Additionally, merit aid can be used to combat “brain drain.” States may use merit based grants to attempt to keep their best students in-state in hopes that they will contribute to the state economy after graduation. However, from a national perspective this is a zero sum game. Causing high-productivity individuals to work in one state rather than another doesn’t increase overall productivity. In fact, it can even reduce productivity if it causes individuals to learn and work below their full potential. New research indicates that some high achieving students who accept merit grants to attend public institutions have lower graduation rates than comparable peers who attend private or out-of state institutions[iv].
An alternative motivation for merit based grant programs is less self-serving. Merit aid programs have the potential to increase high school student achievement. For those students who are performing below their potential, the promise of a financial award may prompt them to work more diligently to prepare for college.
While the creation of merit based grant programs is not unreasonable, it is still not clear they are the best use of tax-payer dollars. Since merit based and need based aid draw from the same budget, merit based grants reduce the availability of aid for disadvantaged students[v]. While we know relatively little about the effectiveness of student aid, research does show that grant aid targeted at low-income students can make a difference in enrollment and completion behavior[vi]. It is therefore costly to shift spending away from programs that deliver aid to the most disadvantaged students.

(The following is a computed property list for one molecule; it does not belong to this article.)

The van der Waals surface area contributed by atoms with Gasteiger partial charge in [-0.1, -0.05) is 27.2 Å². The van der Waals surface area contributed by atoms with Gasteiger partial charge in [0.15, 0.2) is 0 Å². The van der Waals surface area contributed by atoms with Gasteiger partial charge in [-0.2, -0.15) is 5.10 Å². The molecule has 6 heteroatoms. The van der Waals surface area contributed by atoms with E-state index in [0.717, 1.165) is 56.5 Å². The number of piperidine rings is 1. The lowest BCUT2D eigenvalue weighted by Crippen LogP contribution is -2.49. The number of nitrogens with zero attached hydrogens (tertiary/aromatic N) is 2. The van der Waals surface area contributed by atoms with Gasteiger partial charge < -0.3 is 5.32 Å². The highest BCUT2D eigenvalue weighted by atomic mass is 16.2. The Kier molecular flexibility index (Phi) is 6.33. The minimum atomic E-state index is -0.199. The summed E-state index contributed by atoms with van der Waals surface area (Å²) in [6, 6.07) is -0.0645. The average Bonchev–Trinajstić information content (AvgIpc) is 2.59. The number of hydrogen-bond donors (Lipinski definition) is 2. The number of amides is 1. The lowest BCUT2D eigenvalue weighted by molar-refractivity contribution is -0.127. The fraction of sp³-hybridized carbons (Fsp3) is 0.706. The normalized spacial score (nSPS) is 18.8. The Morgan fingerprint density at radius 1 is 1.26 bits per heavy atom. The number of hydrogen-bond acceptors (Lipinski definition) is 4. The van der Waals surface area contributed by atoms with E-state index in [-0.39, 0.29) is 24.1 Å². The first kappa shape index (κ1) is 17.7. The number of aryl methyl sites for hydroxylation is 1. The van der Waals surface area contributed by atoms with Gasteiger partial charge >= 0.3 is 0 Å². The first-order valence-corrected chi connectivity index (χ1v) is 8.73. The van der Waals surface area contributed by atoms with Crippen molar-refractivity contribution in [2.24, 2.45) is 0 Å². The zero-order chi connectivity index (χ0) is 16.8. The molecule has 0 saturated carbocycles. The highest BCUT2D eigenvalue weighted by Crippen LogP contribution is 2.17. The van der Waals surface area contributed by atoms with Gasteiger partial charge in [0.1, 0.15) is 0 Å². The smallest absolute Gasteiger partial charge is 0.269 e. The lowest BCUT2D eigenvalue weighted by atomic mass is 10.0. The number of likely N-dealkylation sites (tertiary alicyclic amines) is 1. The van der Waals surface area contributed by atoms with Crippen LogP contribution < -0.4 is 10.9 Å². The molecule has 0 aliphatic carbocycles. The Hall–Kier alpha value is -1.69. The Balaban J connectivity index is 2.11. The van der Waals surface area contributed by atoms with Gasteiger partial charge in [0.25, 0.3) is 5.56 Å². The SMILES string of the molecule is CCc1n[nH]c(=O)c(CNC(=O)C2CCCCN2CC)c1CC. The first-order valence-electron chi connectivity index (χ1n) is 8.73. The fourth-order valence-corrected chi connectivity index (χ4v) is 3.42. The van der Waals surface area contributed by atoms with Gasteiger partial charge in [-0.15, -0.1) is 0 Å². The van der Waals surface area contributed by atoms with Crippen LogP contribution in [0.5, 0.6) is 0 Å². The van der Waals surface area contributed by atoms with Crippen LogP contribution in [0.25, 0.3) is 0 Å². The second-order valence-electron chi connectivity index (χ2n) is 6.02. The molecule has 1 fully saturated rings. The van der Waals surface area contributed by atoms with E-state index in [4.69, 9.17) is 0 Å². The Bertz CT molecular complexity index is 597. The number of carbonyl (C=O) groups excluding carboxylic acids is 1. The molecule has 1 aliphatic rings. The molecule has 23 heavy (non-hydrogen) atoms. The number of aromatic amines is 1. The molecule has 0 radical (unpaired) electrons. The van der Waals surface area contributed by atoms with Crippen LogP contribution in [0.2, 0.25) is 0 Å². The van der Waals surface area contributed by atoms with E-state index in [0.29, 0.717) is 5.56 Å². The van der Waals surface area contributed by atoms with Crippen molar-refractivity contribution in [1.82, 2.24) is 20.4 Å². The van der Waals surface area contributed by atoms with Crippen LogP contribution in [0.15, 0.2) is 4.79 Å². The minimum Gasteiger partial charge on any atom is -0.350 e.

An additional concern with merit based aid programs is that they may lead to inflation more so than grants targeting low income households. If institutions are skillful in executing price discrimination (charging students a price that reflects their maximum willingness to pay), then it doesn’t matter how aid is distributed. However, to the extent that price discrimination is an imprecise science, targeting grant aid at low-income students should create less pressure for institutions to raise sticker prices.
There are clear costs of shifting funds away from low-income students to support merit based grant programs. While it is conceivable that merit based grant programs improve our collective welfare and are thus a justifiable expense, it remains unproven. States should proceed with caution. Rather than expanding the availability of merit aid, states should focus on generating the evidence needed to determine whether merit based grant programs are a good use of tax-payer dollars.
[ii] This average includes students who do not receive any aid from the Pell program. Among those who receive Pell grants, students from households with annual income below $30,000 earned an average award of approximately $4,200.
[v] Introducing a merit based grant program could garner support for tax increases that would lead to a larger budget for financial aid. If this is the case, funds need not be redirected in order to support merit based grants.